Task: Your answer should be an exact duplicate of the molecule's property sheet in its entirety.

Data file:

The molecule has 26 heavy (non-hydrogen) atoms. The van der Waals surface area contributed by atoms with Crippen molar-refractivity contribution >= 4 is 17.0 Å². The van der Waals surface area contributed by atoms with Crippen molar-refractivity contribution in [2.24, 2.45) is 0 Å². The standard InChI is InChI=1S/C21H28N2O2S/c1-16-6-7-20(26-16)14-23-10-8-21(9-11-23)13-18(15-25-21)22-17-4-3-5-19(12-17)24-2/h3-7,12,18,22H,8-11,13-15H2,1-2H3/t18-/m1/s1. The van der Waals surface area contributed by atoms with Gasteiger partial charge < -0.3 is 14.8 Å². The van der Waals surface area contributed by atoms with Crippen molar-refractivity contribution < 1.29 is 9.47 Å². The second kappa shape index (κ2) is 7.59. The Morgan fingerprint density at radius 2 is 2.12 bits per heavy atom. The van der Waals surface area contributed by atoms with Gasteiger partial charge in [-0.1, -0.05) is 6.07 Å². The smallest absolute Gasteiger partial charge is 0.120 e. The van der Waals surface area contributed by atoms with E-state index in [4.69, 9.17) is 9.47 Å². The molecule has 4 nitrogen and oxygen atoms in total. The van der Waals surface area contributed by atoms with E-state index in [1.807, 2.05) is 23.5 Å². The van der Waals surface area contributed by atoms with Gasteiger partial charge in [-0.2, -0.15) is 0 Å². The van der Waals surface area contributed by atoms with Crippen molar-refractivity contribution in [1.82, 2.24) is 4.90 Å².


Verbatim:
The molecule has 26 heavy (non-hydrogen) atoms. The van der Waals surface area contributed by atoms with Crippen molar-refractivity contribution >= 4 is 17.0 Å². The van der Waals surface area contributed by atoms with Crippen molar-refractivity contribution in [2.24, 2.45) is 0 Å². The standard InChI is InChI=1S/C21H28N2O2S/c1-16-6-7-20(26-16)14-23-10-8-21(9-11-23)13-18(15-25-21)22-17-4-3-5-19(12-17)24-2/h3-7,12,18,22H,8-11,13-15H2,1-2H3/t18-/m1/s1. The van der Waals surface area contributed by atoms with Gasteiger partial charge < -0.3 is 14.8 Å². The van der Waals surface area contributed by atoms with Crippen molar-refractivity contribution < 1.29 is 9.47 Å². The second kappa shape index (κ2) is 7.59. The Morgan fingerprint density at radius 2 is 2.12 bits per heavy atom. The van der Waals surface area contributed by atoms with Gasteiger partial charge in [-0.1, -0.05) is 6.07 Å². The smallest absolute Gasteiger partial charge is 0.120 e. The van der Waals surface area contributed by atoms with E-state index in [4.69, 9.17) is 9.47 Å². The molecule has 4 nitrogen and oxygen atoms in total. The van der Waals surface area contributed by atoms with E-state index in [1.807, 2.05) is 23.5 Å². The van der Waals surface area contributed by atoms with Gasteiger partial charge in [-0.2, -0.15) is 0 Å². The van der Waals surface area contributed by atoms with Crippen molar-refractivity contribution in [1.82, 2.24) is 4.90 Å².